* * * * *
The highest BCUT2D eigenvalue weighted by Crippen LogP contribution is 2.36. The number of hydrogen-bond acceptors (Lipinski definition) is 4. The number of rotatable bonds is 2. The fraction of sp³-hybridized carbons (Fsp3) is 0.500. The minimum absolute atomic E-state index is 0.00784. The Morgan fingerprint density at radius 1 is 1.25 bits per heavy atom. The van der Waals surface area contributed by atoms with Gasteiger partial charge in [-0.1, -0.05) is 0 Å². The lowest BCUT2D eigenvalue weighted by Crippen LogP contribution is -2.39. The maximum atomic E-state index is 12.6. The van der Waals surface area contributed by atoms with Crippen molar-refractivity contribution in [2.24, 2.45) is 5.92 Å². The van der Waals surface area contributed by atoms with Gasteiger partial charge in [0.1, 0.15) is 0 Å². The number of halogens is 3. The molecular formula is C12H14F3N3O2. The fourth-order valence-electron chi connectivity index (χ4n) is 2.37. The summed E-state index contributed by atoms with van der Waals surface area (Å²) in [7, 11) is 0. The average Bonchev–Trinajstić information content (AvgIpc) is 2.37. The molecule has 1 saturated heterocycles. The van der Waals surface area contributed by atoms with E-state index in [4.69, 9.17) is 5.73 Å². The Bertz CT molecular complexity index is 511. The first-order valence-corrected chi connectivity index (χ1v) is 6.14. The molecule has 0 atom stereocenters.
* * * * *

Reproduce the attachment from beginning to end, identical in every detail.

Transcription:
The highest BCUT2D eigenvalue weighted by Crippen LogP contribution is 2.36. The number of hydrogen-bond acceptors (Lipinski definition) is 4. The number of rotatable bonds is 2. The fraction of sp³-hybridized carbons (Fsp3) is 0.500. The minimum absolute atomic E-state index is 0.00784. The Morgan fingerprint density at radius 1 is 1.25 bits per heavy atom. The van der Waals surface area contributed by atoms with Gasteiger partial charge in [-0.1, -0.05) is 0 Å². The lowest BCUT2D eigenvalue weighted by Crippen LogP contribution is -2.39. The maximum atomic E-state index is 12.6. The van der Waals surface area contributed by atoms with Crippen molar-refractivity contribution in [2.24, 2.45) is 5.92 Å². The van der Waals surface area contributed by atoms with Gasteiger partial charge in [0.1, 0.15) is 0 Å². The number of halogens is 3. The molecular formula is C12H14F3N3O2. The fourth-order valence-electron chi connectivity index (χ4n) is 2.37. The summed E-state index contributed by atoms with van der Waals surface area (Å²) in [7, 11) is 0. The average Bonchev–Trinajstić information content (AvgIpc) is 2.37. The molecule has 1 saturated heterocycles. The van der Waals surface area contributed by atoms with E-state index in [4.69, 9.17) is 5.73 Å². The Bertz CT molecular complexity index is 511. The first-order valence-corrected chi connectivity index (χ1v) is 6.14. The molecule has 0 atom stereocenters.